(Literary Masterpieces, Critical Compilation)

By beginning her book with a quotation from George Herbert, a seventeenth century metaphysical poet, Mary Oliver establishes the religious tone and content of her work. Herbert writes, “Lord! Who hath praise enough?” Oliver's poems offer direct and indirect praise of the creator. Herbert, whose chief work was The Temple (1633), found God in nature, just as Oliver does, but her poems lack his liturgical themes, and the structure of The Temple is more pronounced. The fourth poem of Oliver's Why I Wake Early is titled “Where Does the Temple Begin, Where Does It End?” Unlike Herbert's “temple,” with its structure and sense of completion, Oliver's “temple” seems to exist without temporal or topographical boundaries.

Her first poem, “Why I Wake Early,” begins with a “hello” addressed to the “best preacher,” the maker of the morning, the creator of the world. That world may have its “miserable and crotchety” people, but the “preacher,” who speaks through nature, is the source of light and direction, and “ease[s] us with warm touching.” The speaker's “Watch now, how I start the day/ in happiness, in kindness” seems addressed not only to the “preacher” but to her readers, who will discover the happiness and kindness in the rest of the poems.

“Bone” is really about the nature of the soul and one's power to fathom it. Comparing it to the ear bone of a pilot whale, the speaker speculates that both are “so hard, so necessary—yet almost nothing.” The sea, with its “time-ridiculing roar,” seems to mock attempts to define, to reduce “into fractions, and facts” that which cannot be seen but which is nevertheless there. The speaker ends with the realization that “our part is not knowing,/ but looking, and touching, and loving” even without “certainties.”

“Looking” is a pervasive theme in the book, and in her poem about the “temple” the speaker returns to the idea that some things, like the soul, cannot be reached, but they can be reached out to. Readers are enjoined to look, which she defines as not just standing around but as standing around “as though with your arms open.” Essentially, she regards “looking” as seeing, with the latter word's emphasis on being receptive. Looking will result in things coming closer and coming “cordially,” not only warmly, but in its older sense of heart-reviving; even the “blue air” of God seems “close.” In the later “Look and See” the speaker concludes, “Oh, Lord, how shining and festive is your gift to us, if we only look, and see.”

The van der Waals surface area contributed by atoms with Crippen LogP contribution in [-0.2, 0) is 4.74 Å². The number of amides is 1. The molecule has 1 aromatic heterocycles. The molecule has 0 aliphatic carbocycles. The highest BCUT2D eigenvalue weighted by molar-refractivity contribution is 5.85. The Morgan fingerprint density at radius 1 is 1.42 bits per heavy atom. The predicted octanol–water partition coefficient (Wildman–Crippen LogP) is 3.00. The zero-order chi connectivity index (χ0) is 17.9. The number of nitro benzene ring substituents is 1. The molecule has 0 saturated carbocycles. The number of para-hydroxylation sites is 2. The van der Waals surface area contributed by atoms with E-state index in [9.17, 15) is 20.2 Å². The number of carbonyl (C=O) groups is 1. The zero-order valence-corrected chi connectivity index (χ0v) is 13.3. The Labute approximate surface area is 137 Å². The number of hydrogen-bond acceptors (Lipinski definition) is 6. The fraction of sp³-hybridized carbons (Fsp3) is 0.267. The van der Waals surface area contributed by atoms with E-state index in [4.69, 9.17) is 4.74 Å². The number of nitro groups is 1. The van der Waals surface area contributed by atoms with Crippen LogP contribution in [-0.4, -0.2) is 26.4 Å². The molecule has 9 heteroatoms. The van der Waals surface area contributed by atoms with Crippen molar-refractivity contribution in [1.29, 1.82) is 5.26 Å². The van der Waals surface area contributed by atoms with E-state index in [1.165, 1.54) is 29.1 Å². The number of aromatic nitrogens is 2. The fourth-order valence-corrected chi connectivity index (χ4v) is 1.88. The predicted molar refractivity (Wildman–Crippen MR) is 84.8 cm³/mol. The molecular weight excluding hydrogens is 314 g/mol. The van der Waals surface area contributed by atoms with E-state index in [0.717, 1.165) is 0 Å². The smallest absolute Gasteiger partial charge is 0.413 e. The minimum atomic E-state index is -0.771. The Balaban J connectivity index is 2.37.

As in her earlier works, Oliver incorporates an American Indian perspective in some of the poems in Why I Wake Early, particularly “Beans” and “The Arrowhead.” In the former, beans appear to give themselves up to the fire or the pot, just as animals give themselves up to hunters. Though the speaker acknowledges that these beans are “only vegetables” and hence not like intelligent human beings, she is also aware that all things are creatures. When the speaker finds an arrowhead, she declares, “Now, it's mine,” demonstrating a European American attitude toward ownership. She vows to show the “imposing trinket” to her friends and display it on her desk, but, like the quilt in Alice Walker's short story “Everyday Use,” the arrowhead is not a “trinket” to be displayed. As she walks home, the “old ghost” corrects her assumptions: “I would rather eat mud and die/ than steal as you still steal,/ than lie as you still lie.” The words apply not only to the speaker's taking of the arrowhead but also (“still”) to white Americans’ treatment of American Indians.

“What Was Once the Largest Shopping Center in Northern Ohio Was Built Where There Had Been a Pond I Used to Visit Every Summer Afternoon” contains a related ecological theme. The speaker, “seeing what has been done to [the earth],” grows cold as she ponders the fate of the displaced flowers, here personified (a bit more sentimentally than usual) with “faces” and “lives.” She knows she has more material things than she needs and wishes she could live a less materialistic life, substituting “vines for walls,” and grass for a carpet, but she also knows that only when she dies will she be separated from the “buying and selling.” When she is “old and cold,” she will have “only the beautiful earth in my...

(The entire section is 1809 words.)